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12 August 2023

Fossil of 41m-year-old miniature whale discovered in Fayoum Egypt

A pint-size whale that lived around 41m years ago has been discovered by palaeontologists in Egypt, who say the species may have lived a short, speedy life.

Fossil of 41m-year-old miniature whale discovered in Fayoum Egypt

Researchers say they unearthed the fossils near Wadi el-Hitan in Egypt, a site where many fossils of ancient whales can be found. At first, they said, it was unclear what they had found.

Prof Hesham Sallam, founder of the Mansoura University vertebrate palaeontology centre (MUVP), said the team initially found a single exposed tooth in a block of limestone that dated back to the Eocene, a period that lasted from about 55.8m to 33.9m years ago.

“Then when we were trying to repair it and clean up all of the sediment above the fossils, we discovered it is not something we usually see from that time period,” he said.

The whale has been named Tutcetus rayanensis, after the Egyptian pharaoh Tutankhamun, commemorating the discovery of the pharaoh’s tomb a century ago and the Wadi el-Rayan area in Egypt where the fossil was found.

According to Sallam’s team, the creature is a type of whale known as a basilosaurid – an extinct group thought to be the first whales to live solely in the water, unlike other early whales that also ventured on to land.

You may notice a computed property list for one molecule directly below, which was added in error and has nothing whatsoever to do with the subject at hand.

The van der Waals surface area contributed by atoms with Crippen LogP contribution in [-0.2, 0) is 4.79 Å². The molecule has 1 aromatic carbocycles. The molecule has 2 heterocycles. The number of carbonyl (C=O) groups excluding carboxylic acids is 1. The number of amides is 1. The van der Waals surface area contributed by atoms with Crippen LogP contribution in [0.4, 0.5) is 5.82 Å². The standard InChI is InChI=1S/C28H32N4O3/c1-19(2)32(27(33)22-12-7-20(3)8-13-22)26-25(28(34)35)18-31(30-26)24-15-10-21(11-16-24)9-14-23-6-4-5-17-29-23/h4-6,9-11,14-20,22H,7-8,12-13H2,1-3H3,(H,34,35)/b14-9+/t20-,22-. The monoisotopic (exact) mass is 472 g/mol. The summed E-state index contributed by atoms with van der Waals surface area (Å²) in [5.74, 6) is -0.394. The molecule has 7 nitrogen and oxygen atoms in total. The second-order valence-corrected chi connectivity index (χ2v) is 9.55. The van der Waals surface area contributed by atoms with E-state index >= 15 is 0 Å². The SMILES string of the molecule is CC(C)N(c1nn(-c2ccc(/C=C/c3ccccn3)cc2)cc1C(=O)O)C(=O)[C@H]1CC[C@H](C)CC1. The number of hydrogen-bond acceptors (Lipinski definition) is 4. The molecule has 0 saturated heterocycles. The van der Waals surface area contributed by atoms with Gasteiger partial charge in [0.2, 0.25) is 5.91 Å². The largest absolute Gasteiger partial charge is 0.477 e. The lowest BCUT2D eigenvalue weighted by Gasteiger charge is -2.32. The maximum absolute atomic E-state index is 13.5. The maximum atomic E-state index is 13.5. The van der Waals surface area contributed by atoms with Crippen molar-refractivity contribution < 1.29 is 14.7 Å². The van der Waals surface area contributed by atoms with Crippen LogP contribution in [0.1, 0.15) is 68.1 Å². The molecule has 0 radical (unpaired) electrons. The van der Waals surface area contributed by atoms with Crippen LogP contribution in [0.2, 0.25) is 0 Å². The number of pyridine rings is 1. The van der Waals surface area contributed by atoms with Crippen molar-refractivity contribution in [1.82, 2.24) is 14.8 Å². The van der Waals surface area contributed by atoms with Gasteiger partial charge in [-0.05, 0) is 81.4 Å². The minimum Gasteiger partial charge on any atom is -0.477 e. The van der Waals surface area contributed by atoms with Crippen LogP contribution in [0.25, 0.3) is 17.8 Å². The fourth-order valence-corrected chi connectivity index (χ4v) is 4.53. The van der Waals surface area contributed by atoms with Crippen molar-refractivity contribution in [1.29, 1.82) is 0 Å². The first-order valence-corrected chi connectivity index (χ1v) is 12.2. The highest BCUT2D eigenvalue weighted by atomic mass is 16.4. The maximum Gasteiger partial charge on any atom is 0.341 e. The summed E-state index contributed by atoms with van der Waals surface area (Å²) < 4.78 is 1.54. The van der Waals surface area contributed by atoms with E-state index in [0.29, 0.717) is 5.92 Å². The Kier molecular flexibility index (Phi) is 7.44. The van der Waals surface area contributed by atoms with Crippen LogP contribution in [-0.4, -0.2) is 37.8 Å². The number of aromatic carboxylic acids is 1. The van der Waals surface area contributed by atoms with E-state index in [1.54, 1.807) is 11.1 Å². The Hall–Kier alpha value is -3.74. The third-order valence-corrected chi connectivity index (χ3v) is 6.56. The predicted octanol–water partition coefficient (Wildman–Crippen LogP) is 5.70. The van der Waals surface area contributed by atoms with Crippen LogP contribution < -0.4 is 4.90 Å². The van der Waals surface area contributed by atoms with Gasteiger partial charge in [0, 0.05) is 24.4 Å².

“[Tutcetus] is actually having very primitive features for the group that’s already known from Wadi el-Hitan,” they said. “It’s clear it’s a new genus and species. It also ended up being the oldest one [recorded], in Africa, for a fully aquatic whale.”

The team estimated the tiny whale weighed 187kg (400lb), and was about 2.5 meters (8ft) long, making it the smallest member of the basilosauridae, which usually measure between 4 metres and 20 metres long.

The researchers said an analysis of the soft enamel of the whale’s teeth revealed it would have fed on small squids and maybe crustaceans. MUVP’s Abdullah Gohar, a co-author of the study, noted that such a diet was similar to that of modern dolphins.

The team added that their study of the whale’s teeth and bones suggested it was approaching full adulthood when it died, while the rapid way in which the teeth developed and the small size of Tutcetus suggest that it had a short, fast life compared with larger and later basilosaurids.

The find comes just weeks after fossil hunters revealed the discovery of an ancient whale thought to be heaviest animal ever to have lived. That whale was also a basilosaurid.

Olivier Lambert, a palaeontologist at the Royal Belgian Institute of Natural Science, who was part of that study but was not involved in the new work, said the diminutive whale illustrated the impressive geographical spread of basilosaurids during the middle Eocene.

“Such a diversity and morphological disparity may also tell us about the replacement of the last four-legged, amphibious cetaceans by these first fully aquatic whales,” he said.

source :theguardian

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